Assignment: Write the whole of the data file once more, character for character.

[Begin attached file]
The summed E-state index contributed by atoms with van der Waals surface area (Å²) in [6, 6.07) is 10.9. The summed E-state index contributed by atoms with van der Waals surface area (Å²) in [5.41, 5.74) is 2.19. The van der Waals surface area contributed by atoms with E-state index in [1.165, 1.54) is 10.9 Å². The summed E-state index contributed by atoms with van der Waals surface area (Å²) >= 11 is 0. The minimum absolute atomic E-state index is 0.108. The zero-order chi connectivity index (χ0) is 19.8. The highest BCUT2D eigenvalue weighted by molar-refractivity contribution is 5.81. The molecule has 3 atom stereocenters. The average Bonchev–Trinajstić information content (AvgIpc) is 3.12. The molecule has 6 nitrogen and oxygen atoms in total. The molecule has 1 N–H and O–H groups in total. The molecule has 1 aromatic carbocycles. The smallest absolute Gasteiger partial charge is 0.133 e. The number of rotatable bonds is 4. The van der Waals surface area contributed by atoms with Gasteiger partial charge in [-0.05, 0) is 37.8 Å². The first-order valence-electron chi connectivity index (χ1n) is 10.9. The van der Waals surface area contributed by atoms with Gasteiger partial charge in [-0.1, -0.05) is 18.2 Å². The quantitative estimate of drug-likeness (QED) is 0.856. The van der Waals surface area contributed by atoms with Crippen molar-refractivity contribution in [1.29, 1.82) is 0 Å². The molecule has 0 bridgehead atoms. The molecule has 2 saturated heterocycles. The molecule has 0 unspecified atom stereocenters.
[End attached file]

The summed E-state index contributed by atoms with van der Waals surface area (Å²) in [6, 6.07) is 10.9. The summed E-state index contributed by atoms with van der Waals surface area (Å²) in [5.41, 5.74) is 2.19. The van der Waals surface area contributed by atoms with E-state index in [1.165, 1.54) is 10.9 Å². The summed E-state index contributed by atoms with van der Waals surface area (Å²) >= 11 is 0. The minimum absolute atomic E-state index is 0.108. The zero-order chi connectivity index (χ0) is 19.8. The highest BCUT2D eigenvalue weighted by molar-refractivity contribution is 5.81. The molecule has 3 atom stereocenters. The average Bonchev–Trinajstić information content (AvgIpc) is 3.12. The molecule has 6 nitrogen and oxygen atoms in total. The molecule has 1 N–H and O–H groups in total. The molecule has 1 aromatic carbocycles. The smallest absolute Gasteiger partial charge is 0.133 e. The number of rotatable bonds is 4. The van der Waals surface area contributed by atoms with Gasteiger partial charge in [-0.05, 0) is 37.8 Å². The first-order valence-electron chi connectivity index (χ1n) is 10.9. The van der Waals surface area contributed by atoms with Gasteiger partial charge in [-0.1, -0.05) is 18.2 Å². The quantitative estimate of drug-likeness (QED) is 0.856. The van der Waals surface area contributed by atoms with Crippen molar-refractivity contribution in [1.29, 1.82) is 0 Å². The molecule has 0 bridgehead atoms. The molecule has 2 saturated heterocycles. The molecule has 0 unspecified atom stereocenters.